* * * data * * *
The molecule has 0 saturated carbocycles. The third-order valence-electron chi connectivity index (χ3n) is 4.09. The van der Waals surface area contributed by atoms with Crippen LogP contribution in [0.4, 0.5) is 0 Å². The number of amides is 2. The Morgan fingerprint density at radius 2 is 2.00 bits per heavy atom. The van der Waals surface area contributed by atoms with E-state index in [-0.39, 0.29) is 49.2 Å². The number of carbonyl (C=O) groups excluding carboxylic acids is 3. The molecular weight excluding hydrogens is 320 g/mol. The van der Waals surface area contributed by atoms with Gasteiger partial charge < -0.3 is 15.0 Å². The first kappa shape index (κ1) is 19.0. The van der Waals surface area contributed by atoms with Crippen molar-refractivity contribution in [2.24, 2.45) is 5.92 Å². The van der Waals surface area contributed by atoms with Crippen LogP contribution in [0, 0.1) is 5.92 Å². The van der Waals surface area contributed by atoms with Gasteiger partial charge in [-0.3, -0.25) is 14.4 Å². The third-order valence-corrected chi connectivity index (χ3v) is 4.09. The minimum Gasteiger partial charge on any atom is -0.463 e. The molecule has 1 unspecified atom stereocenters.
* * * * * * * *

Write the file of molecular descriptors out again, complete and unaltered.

The molecule has 0 saturated carbocycles. The third-order valence-electron chi connectivity index (χ3n) is 4.09. The van der Waals surface area contributed by atoms with Crippen LogP contribution in [0.4, 0.5) is 0 Å². The number of amides is 2. The Morgan fingerprint density at radius 2 is 2.00 bits per heavy atom. The van der Waals surface area contributed by atoms with E-state index in [-0.39, 0.29) is 49.2 Å². The number of carbonyl (C=O) groups excluding carboxylic acids is 3. The molecular weight excluding hydrogens is 320 g/mol. The van der Waals surface area contributed by atoms with Gasteiger partial charge < -0.3 is 15.0 Å². The first kappa shape index (κ1) is 19.0. The van der Waals surface area contributed by atoms with Crippen molar-refractivity contribution in [2.24, 2.45) is 5.92 Å². The van der Waals surface area contributed by atoms with Crippen LogP contribution in [0, 0.1) is 5.92 Å². The van der Waals surface area contributed by atoms with Gasteiger partial charge in [-0.3, -0.25) is 14.4 Å². The third-order valence-corrected chi connectivity index (χ3v) is 4.09. The minimum Gasteiger partial charge on any atom is -0.463 e. The molecule has 1 unspecified atom stereocenters.